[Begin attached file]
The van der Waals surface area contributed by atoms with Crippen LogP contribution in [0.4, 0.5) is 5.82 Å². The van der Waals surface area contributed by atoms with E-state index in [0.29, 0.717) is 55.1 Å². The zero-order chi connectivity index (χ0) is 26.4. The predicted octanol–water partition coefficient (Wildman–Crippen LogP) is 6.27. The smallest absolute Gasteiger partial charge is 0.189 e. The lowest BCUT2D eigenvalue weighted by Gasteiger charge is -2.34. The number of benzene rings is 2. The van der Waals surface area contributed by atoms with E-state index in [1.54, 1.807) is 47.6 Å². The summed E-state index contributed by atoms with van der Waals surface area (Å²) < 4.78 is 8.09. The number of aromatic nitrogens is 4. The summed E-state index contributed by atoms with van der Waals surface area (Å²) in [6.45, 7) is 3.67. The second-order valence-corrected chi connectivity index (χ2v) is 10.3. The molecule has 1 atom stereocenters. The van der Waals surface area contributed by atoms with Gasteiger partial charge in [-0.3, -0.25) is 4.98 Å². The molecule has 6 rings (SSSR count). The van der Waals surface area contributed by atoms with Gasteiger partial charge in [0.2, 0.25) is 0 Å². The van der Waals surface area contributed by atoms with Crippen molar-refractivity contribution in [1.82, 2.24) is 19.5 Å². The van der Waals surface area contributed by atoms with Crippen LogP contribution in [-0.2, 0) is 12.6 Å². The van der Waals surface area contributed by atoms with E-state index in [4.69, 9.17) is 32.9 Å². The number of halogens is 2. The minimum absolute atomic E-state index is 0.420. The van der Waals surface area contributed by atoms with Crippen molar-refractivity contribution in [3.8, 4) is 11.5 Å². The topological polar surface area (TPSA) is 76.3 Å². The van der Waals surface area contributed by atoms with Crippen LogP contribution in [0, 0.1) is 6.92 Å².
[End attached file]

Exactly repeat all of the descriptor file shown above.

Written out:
The van der Waals surface area contributed by atoms with Crippen LogP contribution in [0.4, 0.5) is 5.82 Å². The van der Waals surface area contributed by atoms with E-state index in [0.29, 0.717) is 55.1 Å². The zero-order chi connectivity index (χ0) is 26.4. The predicted octanol–water partition coefficient (Wildman–Crippen LogP) is 6.27. The smallest absolute Gasteiger partial charge is 0.189 e. The lowest BCUT2D eigenvalue weighted by Gasteiger charge is -2.34. The number of benzene rings is 2. The van der Waals surface area contributed by atoms with E-state index in [1.54, 1.807) is 47.6 Å². The summed E-state index contributed by atoms with van der Waals surface area (Å²) < 4.78 is 8.09. The number of aromatic nitrogens is 4. The summed E-state index contributed by atoms with van der Waals surface area (Å²) in [6.45, 7) is 3.67. The second-order valence-corrected chi connectivity index (χ2v) is 10.3. The molecule has 1 atom stereocenters. The van der Waals surface area contributed by atoms with Gasteiger partial charge in [-0.3, -0.25) is 4.98 Å². The molecule has 6 rings (SSSR count). The van der Waals surface area contributed by atoms with Gasteiger partial charge in [0.2, 0.25) is 0 Å². The van der Waals surface area contributed by atoms with Crippen molar-refractivity contribution in [1.82, 2.24) is 19.5 Å². The van der Waals surface area contributed by atoms with Crippen LogP contribution in [-0.2, 0) is 12.6 Å². The van der Waals surface area contributed by atoms with E-state index in [4.69, 9.17) is 32.9 Å². The number of halogens is 2. The minimum absolute atomic E-state index is 0.420. The van der Waals surface area contributed by atoms with Crippen molar-refractivity contribution in [3.8, 4) is 11.5 Å². The topological polar surface area (TPSA) is 76.3 Å². The van der Waals surface area contributed by atoms with Crippen LogP contribution in [0, 0.1) is 6.92 Å².